The number of cremations in 2002, 270, amounted over 13% af all deceased in the country, which would be 25% of the total dying in parishes of the capital city area. Though less than 10% increase in cremations is considered likely for each year, they should become about 400 within ten to fifteen years, making up about 25% of all deaths in Iceland. Confer also the brochure on cremations.

The church office stays open from 8:30 am to 4 pm. Church ushers tend to services in Fossvogur Church, the chapel and the house of prayer, as well as the mortuary and crematorium. For more information, see "Operations."

Monuments and statues
A statue of Christ by Bertel Thorvaldsen attracts the eye when outside the door to Fossvogur Church. This is a bronze replica of the original, which Thorvaldsen created in Rome in 1821 for the choir of Vor Frue Kirke, a church in Copenhagen. The replica was commissioned by the Society for Cremation (Bálfararfélag Íslands) and unveiled on September 27, 1962.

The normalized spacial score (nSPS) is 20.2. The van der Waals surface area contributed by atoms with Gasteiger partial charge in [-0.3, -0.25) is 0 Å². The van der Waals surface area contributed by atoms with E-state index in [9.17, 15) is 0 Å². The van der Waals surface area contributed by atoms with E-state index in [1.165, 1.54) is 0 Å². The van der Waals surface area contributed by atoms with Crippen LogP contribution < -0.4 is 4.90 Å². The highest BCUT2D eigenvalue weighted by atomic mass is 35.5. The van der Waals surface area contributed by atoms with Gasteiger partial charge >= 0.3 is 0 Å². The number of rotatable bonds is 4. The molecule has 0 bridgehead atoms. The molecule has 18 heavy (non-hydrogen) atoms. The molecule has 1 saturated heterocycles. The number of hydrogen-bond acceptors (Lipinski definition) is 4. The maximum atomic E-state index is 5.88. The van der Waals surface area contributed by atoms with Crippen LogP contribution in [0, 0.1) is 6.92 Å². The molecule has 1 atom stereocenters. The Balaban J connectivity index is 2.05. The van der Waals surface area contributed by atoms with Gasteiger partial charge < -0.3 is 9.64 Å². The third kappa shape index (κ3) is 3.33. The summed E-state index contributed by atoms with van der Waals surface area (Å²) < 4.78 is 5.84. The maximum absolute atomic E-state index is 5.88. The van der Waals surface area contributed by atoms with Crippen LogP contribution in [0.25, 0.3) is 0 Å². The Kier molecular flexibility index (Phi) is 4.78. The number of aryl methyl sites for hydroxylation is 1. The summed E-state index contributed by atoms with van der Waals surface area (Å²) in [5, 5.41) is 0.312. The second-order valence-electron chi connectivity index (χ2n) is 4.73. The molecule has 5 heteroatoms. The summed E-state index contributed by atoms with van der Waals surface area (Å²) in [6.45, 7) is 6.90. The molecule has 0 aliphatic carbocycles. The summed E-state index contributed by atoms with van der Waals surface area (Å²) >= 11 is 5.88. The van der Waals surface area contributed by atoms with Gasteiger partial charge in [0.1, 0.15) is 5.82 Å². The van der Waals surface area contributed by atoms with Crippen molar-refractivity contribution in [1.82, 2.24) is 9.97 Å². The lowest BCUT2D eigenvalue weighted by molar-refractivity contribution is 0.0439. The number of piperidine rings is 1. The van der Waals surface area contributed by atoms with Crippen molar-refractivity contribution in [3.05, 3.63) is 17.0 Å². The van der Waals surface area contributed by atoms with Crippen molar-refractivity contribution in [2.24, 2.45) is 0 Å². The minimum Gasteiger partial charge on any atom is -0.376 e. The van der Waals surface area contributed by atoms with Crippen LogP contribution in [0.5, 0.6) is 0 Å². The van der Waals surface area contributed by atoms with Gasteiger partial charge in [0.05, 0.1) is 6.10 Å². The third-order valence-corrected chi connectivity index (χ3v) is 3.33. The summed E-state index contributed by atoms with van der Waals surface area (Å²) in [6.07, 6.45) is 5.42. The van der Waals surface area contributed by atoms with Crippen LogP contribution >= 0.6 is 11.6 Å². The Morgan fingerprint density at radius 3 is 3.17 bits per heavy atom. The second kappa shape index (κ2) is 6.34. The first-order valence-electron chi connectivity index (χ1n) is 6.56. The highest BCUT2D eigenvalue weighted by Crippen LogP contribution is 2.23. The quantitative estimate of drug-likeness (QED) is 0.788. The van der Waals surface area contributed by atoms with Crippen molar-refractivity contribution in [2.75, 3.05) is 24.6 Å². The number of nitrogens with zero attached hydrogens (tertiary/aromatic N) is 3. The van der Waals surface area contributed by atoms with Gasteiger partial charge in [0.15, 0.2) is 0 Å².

On the plaza in front of Fossvogur Church, there is a monument commemorating aborted foetuses and the stillborn. The artist Borghildur Óskarsdóttir formed it of concrete and ceramic with shining glass symbols, having conceived the idea from a book by the former president of Iceland, Kristján Eldjárn, in which he wrote about excavations in 1954 at the ancient bishopric Skálholt. The inscription comes from Psalm 139: "Thy eyes beheld my unformed substance" (Revised Standard Version; in Icelandic: "Augu þín sáu mig, er ég enn var ómyndað efni"). Those mourners who wish can place flowers or candles on the specially shaped foot of the monument, which was dedicated on October 18, 1994.

What of those mourners whose dear ones rest unfound in a watery grave? The cemetery displays a monument called Waves of Remembrance for Sailors' Day, which the organization for putting on Sailors' Day in Reykjavík and Hafnarfjörður had constructed in 1996 on the west side of Fossvogur Church. Next to it stands the Monument to an Unknown Sailor. On the smooth surfaces of "Waves of Remembrance," which is sawed out of basalt rock and depicts four ocean waves, stand the names of seamen who have drowned and neither been located nor brought to consecrated ground.